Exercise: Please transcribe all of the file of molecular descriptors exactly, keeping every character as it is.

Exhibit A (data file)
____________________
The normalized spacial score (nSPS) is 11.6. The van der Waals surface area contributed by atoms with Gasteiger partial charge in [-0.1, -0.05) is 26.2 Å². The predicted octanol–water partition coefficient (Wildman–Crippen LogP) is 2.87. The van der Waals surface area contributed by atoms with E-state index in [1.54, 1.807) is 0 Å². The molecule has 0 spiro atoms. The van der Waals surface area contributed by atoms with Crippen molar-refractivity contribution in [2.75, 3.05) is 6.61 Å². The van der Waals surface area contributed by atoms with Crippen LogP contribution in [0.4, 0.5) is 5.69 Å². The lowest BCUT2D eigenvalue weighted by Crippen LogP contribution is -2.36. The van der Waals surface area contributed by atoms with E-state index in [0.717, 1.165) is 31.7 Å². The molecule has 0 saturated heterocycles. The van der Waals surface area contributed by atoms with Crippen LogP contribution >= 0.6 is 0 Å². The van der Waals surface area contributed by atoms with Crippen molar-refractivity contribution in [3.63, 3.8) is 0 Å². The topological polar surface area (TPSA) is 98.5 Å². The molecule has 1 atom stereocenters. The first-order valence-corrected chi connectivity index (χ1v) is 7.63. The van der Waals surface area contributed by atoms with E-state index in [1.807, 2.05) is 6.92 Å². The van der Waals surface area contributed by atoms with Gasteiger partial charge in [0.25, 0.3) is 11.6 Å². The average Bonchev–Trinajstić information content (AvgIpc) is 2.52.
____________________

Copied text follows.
The normalized spacial score (nSPS) is 11.6. The van der Waals surface area contributed by atoms with Gasteiger partial charge in [-0.1, -0.05) is 26.2 Å². The predicted octanol–water partition coefficient (Wildman–Crippen LogP) is 2.87. The van der Waals surface area contributed by atoms with E-state index in [1.54, 1.807) is 0 Å². The molecule has 0 spiro atoms. The van der Waals surface area contributed by atoms with Crippen molar-refractivity contribution in [2.75, 3.05) is 6.61 Å². The van der Waals surface area contributed by atoms with Crippen LogP contribution in [0.4, 0.5) is 5.69 Å². The lowest BCUT2D eigenvalue weighted by Crippen LogP contribution is -2.36. The van der Waals surface area contributed by atoms with E-state index in [0.717, 1.165) is 31.7 Å². The molecule has 0 saturated heterocycles. The van der Waals surface area contributed by atoms with Crippen LogP contribution >= 0.6 is 0 Å². The van der Waals surface area contributed by atoms with Crippen molar-refractivity contribution in [3.63, 3.8) is 0 Å². The topological polar surface area (TPSA) is 98.5 Å². The molecule has 1 atom stereocenters. The first-order valence-corrected chi connectivity index (χ1v) is 7.63. The van der Waals surface area contributed by atoms with E-state index in [1.807, 2.05) is 6.92 Å². The van der Waals surface area contributed by atoms with Gasteiger partial charge in [0.25, 0.3) is 11.6 Å². The average Bonchev–Trinajstić information content (AvgIpc) is 2.52.